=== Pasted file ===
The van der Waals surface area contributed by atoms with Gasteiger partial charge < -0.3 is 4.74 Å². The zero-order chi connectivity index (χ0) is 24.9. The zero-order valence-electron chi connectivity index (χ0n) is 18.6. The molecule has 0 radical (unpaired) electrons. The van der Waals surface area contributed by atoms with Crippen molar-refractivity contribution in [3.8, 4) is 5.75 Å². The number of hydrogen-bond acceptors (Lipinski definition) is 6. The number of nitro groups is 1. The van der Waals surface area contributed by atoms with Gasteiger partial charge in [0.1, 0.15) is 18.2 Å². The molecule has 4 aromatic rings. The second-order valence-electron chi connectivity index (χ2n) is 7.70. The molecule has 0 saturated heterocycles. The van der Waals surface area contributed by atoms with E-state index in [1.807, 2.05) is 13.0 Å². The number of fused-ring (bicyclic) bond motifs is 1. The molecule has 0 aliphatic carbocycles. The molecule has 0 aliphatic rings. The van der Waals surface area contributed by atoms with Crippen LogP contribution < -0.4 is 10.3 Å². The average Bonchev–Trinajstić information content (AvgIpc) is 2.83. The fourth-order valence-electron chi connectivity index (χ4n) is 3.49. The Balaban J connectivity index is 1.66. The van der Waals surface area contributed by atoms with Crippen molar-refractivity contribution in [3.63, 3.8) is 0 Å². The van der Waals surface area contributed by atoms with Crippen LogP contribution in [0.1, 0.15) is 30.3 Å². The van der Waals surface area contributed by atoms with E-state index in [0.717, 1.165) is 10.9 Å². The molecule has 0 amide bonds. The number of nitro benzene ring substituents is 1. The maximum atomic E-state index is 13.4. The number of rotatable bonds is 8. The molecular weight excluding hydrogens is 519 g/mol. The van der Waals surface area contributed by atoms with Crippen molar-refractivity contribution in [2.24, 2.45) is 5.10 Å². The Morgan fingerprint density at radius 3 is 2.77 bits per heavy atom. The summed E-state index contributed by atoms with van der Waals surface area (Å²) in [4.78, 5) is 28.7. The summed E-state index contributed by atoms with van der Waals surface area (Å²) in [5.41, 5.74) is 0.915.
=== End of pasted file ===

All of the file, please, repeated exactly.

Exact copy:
The van der Waals surface area contributed by atoms with Gasteiger partial charge < -0.3 is 4.74 Å². The zero-order chi connectivity index (χ0) is 24.9. The zero-order valence-electron chi connectivity index (χ0n) is 18.6. The molecule has 0 radical (unpaired) electrons. The van der Waals surface area contributed by atoms with Crippen molar-refractivity contribution in [3.8, 4) is 5.75 Å². The number of hydrogen-bond acceptors (Lipinski definition) is 6. The number of nitro groups is 1. The van der Waals surface area contributed by atoms with Gasteiger partial charge in [0.1, 0.15) is 18.2 Å². The molecule has 4 aromatic rings. The second-order valence-electron chi connectivity index (χ2n) is 7.70. The molecule has 0 saturated heterocycles. The van der Waals surface area contributed by atoms with E-state index in [1.807, 2.05) is 13.0 Å². The number of fused-ring (bicyclic) bond motifs is 1. The molecule has 0 aliphatic carbocycles. The molecule has 0 aliphatic rings. The van der Waals surface area contributed by atoms with Crippen LogP contribution < -0.4 is 10.3 Å². The average Bonchev–Trinajstić information content (AvgIpc) is 2.83. The fourth-order valence-electron chi connectivity index (χ4n) is 3.49. The Balaban J connectivity index is 1.66. The van der Waals surface area contributed by atoms with Crippen molar-refractivity contribution in [3.63, 3.8) is 0 Å². The van der Waals surface area contributed by atoms with Crippen LogP contribution in [0.1, 0.15) is 30.3 Å². The van der Waals surface area contributed by atoms with E-state index in [0.717, 1.165) is 10.9 Å². The molecule has 0 amide bonds. The number of nitro benzene ring substituents is 1. The maximum atomic E-state index is 13.4. The number of rotatable bonds is 8. The molecular weight excluding hydrogens is 519 g/mol. The van der Waals surface area contributed by atoms with Crippen molar-refractivity contribution in [2.24, 2.45) is 5.10 Å². The Morgan fingerprint density at radius 3 is 2.77 bits per heavy atom. The summed E-state index contributed by atoms with van der Waals surface area (Å²) in [4.78, 5) is 28.7. The summed E-state index contributed by atoms with van der Waals surface area (Å²) in [5.41, 5.74) is 0.915.